One thing we can all agree on in this life, is that revision is God awful.
Large chunks of exams often fall down to how good a person’s memory is, rather than their actual knowledge of a subject.
This leaves those who may struggle with remembering large pieces of information at a disadvantage when it comes to exam time.
Australian researchers could be on-hand to help those who aren’t blessed in the memory department though.
A group at Melbourne-based RMIT University’s behavioural business lab and design school teamed up to create “Sans Forgetica” – a font that helps the reader remember information.
After studying around 400 university students, researchers found an increase in those remembering information written in the new font.
57% of students who read information in Sans Forgetica remembered information, compared to 50% of those reading plain text.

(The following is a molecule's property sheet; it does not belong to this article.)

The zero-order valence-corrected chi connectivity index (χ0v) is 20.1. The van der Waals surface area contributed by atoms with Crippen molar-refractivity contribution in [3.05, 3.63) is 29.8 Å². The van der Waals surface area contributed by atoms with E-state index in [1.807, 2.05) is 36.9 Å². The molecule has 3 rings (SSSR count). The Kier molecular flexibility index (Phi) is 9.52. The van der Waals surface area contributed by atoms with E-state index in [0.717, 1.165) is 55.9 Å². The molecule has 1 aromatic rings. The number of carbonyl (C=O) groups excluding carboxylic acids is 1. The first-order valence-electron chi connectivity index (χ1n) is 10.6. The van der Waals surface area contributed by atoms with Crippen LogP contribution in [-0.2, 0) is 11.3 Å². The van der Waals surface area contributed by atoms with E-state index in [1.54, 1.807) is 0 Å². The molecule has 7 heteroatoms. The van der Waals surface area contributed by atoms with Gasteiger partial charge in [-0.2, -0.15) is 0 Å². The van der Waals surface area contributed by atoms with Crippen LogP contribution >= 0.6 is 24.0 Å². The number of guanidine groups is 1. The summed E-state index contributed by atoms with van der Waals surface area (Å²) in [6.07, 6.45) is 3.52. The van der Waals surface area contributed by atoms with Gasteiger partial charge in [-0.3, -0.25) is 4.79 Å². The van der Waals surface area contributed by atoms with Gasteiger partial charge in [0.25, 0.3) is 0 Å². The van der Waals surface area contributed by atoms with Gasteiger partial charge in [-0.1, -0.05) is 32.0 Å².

Typography lecturer Stephen Banham said the font had an unusual seven-degree back slant to the left and gaps in each letter.
“The mind will naturally seek to complete those shapes and so by doing that it slows the reading and triggers memory,” Banham told the Guardian.
Senior marketing lecturer Janneke Blijlevens said “desirable difficulty” played a part in the font’s design.
“When we want to learn something and remember it, it’s good to have a little bit of an obstruction added to that learning process because if something is too easy it doesn’t create a memory trace,”
“If it’s too difficult, it doesn’t leave a memory trace either. So you need to look for that sweet spot.”
The font was actually designed with year 12 students in mind, who were trying to cram in information for upcoming exams. The designers also believe it could help people studying a foreign language and elderly people struggling with memory loss.